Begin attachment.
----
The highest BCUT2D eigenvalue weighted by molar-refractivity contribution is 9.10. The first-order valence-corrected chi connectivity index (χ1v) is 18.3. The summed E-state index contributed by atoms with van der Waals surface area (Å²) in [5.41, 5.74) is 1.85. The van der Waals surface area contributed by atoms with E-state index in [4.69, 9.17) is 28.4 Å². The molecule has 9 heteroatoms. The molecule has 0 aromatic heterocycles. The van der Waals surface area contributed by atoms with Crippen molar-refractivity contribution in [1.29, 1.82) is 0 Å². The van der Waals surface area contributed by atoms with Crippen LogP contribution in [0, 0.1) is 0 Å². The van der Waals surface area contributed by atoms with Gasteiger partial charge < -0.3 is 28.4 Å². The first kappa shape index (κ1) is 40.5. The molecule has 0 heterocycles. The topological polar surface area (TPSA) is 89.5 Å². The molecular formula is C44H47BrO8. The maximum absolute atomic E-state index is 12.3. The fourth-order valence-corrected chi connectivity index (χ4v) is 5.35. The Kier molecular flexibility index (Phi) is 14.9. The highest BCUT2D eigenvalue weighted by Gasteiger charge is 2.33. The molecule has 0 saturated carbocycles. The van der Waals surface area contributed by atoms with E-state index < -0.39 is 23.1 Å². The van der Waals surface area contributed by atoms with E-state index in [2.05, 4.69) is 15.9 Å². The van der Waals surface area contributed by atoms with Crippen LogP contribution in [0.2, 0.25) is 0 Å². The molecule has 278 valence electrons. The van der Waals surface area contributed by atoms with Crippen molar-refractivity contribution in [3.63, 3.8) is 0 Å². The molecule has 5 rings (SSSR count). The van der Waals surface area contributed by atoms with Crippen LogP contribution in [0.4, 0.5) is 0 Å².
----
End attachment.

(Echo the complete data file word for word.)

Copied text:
The highest BCUT2D eigenvalue weighted by molar-refractivity contribution is 9.10. The first-order valence-corrected chi connectivity index (χ1v) is 18.3. The summed E-state index contributed by atoms with van der Waals surface area (Å²) in [5.41, 5.74) is 1.85. The van der Waals surface area contributed by atoms with E-state index in [4.69, 9.17) is 28.4 Å². The molecule has 9 heteroatoms. The molecule has 0 aromatic heterocycles. The van der Waals surface area contributed by atoms with Crippen molar-refractivity contribution in [1.29, 1.82) is 0 Å². The van der Waals surface area contributed by atoms with Crippen LogP contribution in [0, 0.1) is 0 Å². The van der Waals surface area contributed by atoms with Gasteiger partial charge < -0.3 is 28.4 Å². The first kappa shape index (κ1) is 40.5. The molecule has 0 heterocycles. The topological polar surface area (TPSA) is 89.5 Å². The molecular formula is C44H47BrO8. The maximum absolute atomic E-state index is 12.3. The fourth-order valence-corrected chi connectivity index (χ4v) is 5.35. The Kier molecular flexibility index (Phi) is 14.9. The highest BCUT2D eigenvalue weighted by Gasteiger charge is 2.33. The molecule has 0 saturated carbocycles. The van der Waals surface area contributed by atoms with E-state index < -0.39 is 23.1 Å². The van der Waals surface area contributed by atoms with E-state index in [2.05, 4.69) is 15.9 Å². The van der Waals surface area contributed by atoms with Crippen LogP contribution in [0.2, 0.25) is 0 Å². The molecule has 278 valence electrons. The van der Waals surface area contributed by atoms with Crippen molar-refractivity contribution in [3.63, 3.8) is 0 Å². The molecule has 5 rings (SSSR count). The van der Waals surface area contributed by atoms with Crippen LogP contribution in [0.4, 0.5) is 0 Å².